|  Matthew, who we have left quite unhappy with the process, and I hope we
|  can take the time to see what went wrong, and what we can do differently
|  to not be wasteful with the motivation of the Matthews out there.
|  Matthew asked me to paraphrase his complaints, just to get this started on
|  a productive tone. So I’ll play annoyance tone firewall.
|  The PR in question is #207 (Fix the treatment of type variables in
|  quotations), and he has three main reasons why he is unsatsified:
|  1. Delay
|  ========
|  There was a long delay between consensus on the mailing list (March 7) and
|  the official announcement on GitHub.
|  This is clearly true, and is purely on me, and I am sorry for that.
|  I try to do a monthly sweep of the committee activities, including closing
|  or accepting proposals where I did not do it directly, but well, the last
|  month turned out to be 90 days or so … I will try to be better here, but
|  also appreciate nudges.
|  Also, shepherds, if you detect consensus, feel encouraged to respond to
|  the list with “Looks like we can accept/reject this, Joachim, can you do
|  it?” Then I am likely to do the bureaucratic acts directly.
|  2. Lack of understanding
|  ========================
|  Matthew has the impression that the itch he was trying to scratch, the
|  overall needs of Typed Template Haskell (a still rarely used feature, but
|  dear to his hard) and his solutions are not well understood.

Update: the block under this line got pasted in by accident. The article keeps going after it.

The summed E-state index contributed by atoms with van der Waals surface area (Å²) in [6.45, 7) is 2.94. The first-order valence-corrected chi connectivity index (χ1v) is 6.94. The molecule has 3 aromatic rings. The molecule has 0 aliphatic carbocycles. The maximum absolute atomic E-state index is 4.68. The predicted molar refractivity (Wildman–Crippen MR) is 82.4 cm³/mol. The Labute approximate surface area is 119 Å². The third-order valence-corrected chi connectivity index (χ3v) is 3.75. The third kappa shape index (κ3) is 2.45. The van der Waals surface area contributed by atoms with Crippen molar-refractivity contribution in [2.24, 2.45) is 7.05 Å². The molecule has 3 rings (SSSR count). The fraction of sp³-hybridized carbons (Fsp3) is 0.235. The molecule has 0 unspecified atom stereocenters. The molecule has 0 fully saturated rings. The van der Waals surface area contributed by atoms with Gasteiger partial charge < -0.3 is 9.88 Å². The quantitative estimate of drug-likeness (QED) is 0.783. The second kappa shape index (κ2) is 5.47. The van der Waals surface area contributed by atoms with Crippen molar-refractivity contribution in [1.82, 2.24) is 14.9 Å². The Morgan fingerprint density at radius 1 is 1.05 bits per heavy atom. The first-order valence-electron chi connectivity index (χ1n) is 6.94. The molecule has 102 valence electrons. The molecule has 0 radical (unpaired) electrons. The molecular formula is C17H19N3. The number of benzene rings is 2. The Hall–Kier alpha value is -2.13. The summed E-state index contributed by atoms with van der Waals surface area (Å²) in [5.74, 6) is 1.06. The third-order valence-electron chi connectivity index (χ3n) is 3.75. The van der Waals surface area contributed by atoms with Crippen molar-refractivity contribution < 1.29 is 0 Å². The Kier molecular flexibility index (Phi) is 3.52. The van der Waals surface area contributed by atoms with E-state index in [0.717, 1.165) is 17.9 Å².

|  I am not in a position (and this is maybe not the right thread) to judge
|  who is wrong and who is right. And maybe that is partly the
|  point: Not the whole committee is in a position to understand the
|  implications of a change to, say, Typed Template Haskell. Do we need to
|  adjust our process to that somehow? How do we deal with that?
|  Also, I think we can recognize that we should not underestimate the
|  motivation and the actual needs of the people who sit down and write
|  proposals, and assume good faith. Matthew says that the bug he tries to
|  fix here does affect his actual work, and in particular that our solution
|  (forbid type variables in splices) does not actually solve his problem.
|  3. Lack of communication
|  ========================
|  Finally, Matthew points out that some of the reasons that led to the
|  rejection were not properly discussed with him as the author first.
|  I agree that this is a problematic pattern, and one that I have observed a